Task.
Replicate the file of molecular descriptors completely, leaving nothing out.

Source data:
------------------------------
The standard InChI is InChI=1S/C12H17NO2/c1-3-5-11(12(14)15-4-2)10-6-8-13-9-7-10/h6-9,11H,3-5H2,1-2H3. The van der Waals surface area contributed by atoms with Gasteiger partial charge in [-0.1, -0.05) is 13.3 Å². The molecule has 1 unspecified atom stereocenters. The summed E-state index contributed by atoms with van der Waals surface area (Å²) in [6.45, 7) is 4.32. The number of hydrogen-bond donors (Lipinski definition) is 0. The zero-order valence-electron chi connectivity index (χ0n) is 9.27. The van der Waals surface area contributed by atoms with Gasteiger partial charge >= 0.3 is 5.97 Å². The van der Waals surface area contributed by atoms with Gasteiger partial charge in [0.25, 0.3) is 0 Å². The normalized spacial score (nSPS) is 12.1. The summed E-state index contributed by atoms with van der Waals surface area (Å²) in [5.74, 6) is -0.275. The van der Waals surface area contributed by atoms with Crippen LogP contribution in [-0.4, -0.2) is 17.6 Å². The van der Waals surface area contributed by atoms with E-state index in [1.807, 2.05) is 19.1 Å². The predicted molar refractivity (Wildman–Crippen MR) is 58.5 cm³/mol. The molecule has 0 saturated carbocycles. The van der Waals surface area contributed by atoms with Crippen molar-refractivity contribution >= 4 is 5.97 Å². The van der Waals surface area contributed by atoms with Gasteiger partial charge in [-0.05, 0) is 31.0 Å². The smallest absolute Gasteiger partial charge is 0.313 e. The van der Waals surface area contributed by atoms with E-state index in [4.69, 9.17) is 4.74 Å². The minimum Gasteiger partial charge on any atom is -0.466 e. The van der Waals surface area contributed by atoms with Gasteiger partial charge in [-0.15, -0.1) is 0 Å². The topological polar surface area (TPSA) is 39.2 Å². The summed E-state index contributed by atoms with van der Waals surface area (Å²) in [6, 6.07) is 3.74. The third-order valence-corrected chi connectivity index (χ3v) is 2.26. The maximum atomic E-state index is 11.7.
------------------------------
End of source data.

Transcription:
The standard InChI is InChI=1S/C12H17NO2/c1-3-5-11(12(14)15-4-2)10-6-8-13-9-7-10/h6-9,11H,3-5H2,1-2H3. The van der Waals surface area contributed by atoms with Gasteiger partial charge in [-0.1, -0.05) is 13.3 Å². The molecule has 1 unspecified atom stereocenters. The summed E-state index contributed by atoms with van der Waals surface area (Å²) in [6.45, 7) is 4.32. The number of hydrogen-bond donors (Lipinski definition) is 0. The zero-order valence-electron chi connectivity index (χ0n) is 9.27. The van der Waals surface area contributed by atoms with Gasteiger partial charge >= 0.3 is 5.97 Å². The van der Waals surface area contributed by atoms with Gasteiger partial charge in [0.25, 0.3) is 0 Å². The normalized spacial score (nSPS) is 12.1. The summed E-state index contributed by atoms with van der Waals surface area (Å²) in [5.74, 6) is -0.275. The van der Waals surface area contributed by atoms with Crippen LogP contribution in [-0.4, -0.2) is 17.6 Å². The van der Waals surface area contributed by atoms with E-state index in [1.807, 2.05) is 19.1 Å². The predicted molar refractivity (Wildman–Crippen MR) is 58.5 cm³/mol. The molecule has 0 saturated carbocycles. The van der Waals surface area contributed by atoms with Crippen molar-refractivity contribution >= 4 is 5.97 Å². The van der Waals surface area contributed by atoms with Gasteiger partial charge in [-0.05, 0) is 31.0 Å². The smallest absolute Gasteiger partial charge is 0.313 e. The van der Waals surface area contributed by atoms with E-state index in [4.69, 9.17) is 4.74 Å². The minimum Gasteiger partial charge on any atom is -0.466 e. The van der Waals surface area contributed by atoms with Gasteiger partial charge in [-0.15, -0.1) is 0 Å². The topological polar surface area (TPSA) is 39.2 Å². The summed E-state index contributed by atoms with van der Waals surface area (Å²) in [6, 6.07) is 3.74. The third-order valence-corrected chi connectivity index (χ3v) is 2.26. The maximum atomic E-state index is 11.7.